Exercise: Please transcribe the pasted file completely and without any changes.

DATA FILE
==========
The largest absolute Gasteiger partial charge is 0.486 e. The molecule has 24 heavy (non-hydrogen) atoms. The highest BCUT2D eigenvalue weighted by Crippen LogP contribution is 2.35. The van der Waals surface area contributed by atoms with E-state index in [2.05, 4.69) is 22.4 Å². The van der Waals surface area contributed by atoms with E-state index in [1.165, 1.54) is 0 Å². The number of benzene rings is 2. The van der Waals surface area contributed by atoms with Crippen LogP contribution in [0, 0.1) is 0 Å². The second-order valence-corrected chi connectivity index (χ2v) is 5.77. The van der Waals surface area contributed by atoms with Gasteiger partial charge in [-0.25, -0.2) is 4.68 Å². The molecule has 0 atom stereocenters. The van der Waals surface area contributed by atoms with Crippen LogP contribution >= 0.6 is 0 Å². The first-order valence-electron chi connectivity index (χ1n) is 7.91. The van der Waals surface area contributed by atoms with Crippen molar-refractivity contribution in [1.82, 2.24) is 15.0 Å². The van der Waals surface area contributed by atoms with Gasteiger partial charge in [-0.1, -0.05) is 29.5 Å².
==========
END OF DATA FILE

The largest absolute Gasteiger partial charge is 0.486 e. The molecule has 24 heavy (non-hydrogen) atoms. The highest BCUT2D eigenvalue weighted by Crippen LogP contribution is 2.35. The van der Waals surface area contributed by atoms with E-state index in [2.05, 4.69) is 22.4 Å². The van der Waals surface area contributed by atoms with E-state index in [1.165, 1.54) is 0 Å². The number of benzene rings is 2. The van der Waals surface area contributed by atoms with Crippen LogP contribution in [0, 0.1) is 0 Å². The second-order valence-corrected chi connectivity index (χ2v) is 5.77. The van der Waals surface area contributed by atoms with Gasteiger partial charge in [-0.25, -0.2) is 4.68 Å². The molecule has 0 atom stereocenters. The van der Waals surface area contributed by atoms with Crippen LogP contribution >= 0.6 is 0 Å². The first-order valence-electron chi connectivity index (χ1n) is 7.91. The van der Waals surface area contributed by atoms with Crippen molar-refractivity contribution in [1.82, 2.24) is 15.0 Å². The van der Waals surface area contributed by atoms with Gasteiger partial charge in [-0.1, -0.05) is 29.5 Å².